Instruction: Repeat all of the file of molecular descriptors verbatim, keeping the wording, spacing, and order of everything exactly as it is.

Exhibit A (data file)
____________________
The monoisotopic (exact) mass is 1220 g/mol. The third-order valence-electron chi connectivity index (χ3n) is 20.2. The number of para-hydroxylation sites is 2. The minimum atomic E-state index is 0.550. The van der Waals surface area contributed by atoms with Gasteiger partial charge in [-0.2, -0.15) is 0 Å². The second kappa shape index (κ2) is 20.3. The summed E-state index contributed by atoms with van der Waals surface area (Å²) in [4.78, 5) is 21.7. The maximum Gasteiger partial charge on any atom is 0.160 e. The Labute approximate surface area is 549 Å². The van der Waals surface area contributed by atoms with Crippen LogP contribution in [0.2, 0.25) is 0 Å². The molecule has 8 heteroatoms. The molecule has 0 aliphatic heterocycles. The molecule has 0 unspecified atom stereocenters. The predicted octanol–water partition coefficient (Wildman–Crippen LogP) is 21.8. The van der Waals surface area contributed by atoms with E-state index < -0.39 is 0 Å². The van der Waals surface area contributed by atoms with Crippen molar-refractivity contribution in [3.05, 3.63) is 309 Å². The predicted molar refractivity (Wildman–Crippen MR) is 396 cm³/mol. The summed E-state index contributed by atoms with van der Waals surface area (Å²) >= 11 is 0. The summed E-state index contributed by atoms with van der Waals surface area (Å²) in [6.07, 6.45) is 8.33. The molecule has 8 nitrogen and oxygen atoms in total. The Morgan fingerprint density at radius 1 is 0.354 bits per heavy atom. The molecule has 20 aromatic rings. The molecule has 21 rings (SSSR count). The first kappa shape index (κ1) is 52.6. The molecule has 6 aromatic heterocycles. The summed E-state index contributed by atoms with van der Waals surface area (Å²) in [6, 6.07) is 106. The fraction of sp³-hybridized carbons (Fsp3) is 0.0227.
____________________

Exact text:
The monoisotopic (exact) mass is 1220 g/mol. The third-order valence-electron chi connectivity index (χ3n) is 20.2. The number of para-hydroxylation sites is 2. The minimum atomic E-state index is 0.550. The van der Waals surface area contributed by atoms with Gasteiger partial charge in [-0.2, -0.15) is 0 Å². The second kappa shape index (κ2) is 20.3. The summed E-state index contributed by atoms with van der Waals surface area (Å²) in [4.78, 5) is 21.7. The maximum Gasteiger partial charge on any atom is 0.160 e. The Labute approximate surface area is 549 Å². The van der Waals surface area contributed by atoms with Crippen LogP contribution in [0.2, 0.25) is 0 Å². The molecule has 8 heteroatoms. The molecule has 0 aliphatic heterocycles. The molecule has 0 unspecified atom stereocenters. The predicted octanol–water partition coefficient (Wildman–Crippen LogP) is 21.8. The van der Waals surface area contributed by atoms with E-state index < -0.39 is 0 Å². The van der Waals surface area contributed by atoms with Crippen molar-refractivity contribution in [3.05, 3.63) is 309 Å². The predicted molar refractivity (Wildman–Crippen MR) is 396 cm³/mol. The summed E-state index contributed by atoms with van der Waals surface area (Å²) >= 11 is 0. The summed E-state index contributed by atoms with van der Waals surface area (Å²) in [6.07, 6.45) is 8.33. The molecule has 8 nitrogen and oxygen atoms in total. The Morgan fingerprint density at radius 1 is 0.354 bits per heavy atom. The molecule has 20 aromatic rings. The molecule has 21 rings (SSSR count). The first kappa shape index (κ1) is 52.6. The molecule has 6 aromatic heterocycles. The summed E-state index contributed by atoms with van der Waals surface area (Å²) in [6, 6.07) is 106. The fraction of sp³-hybridized carbons (Fsp3) is 0.0227.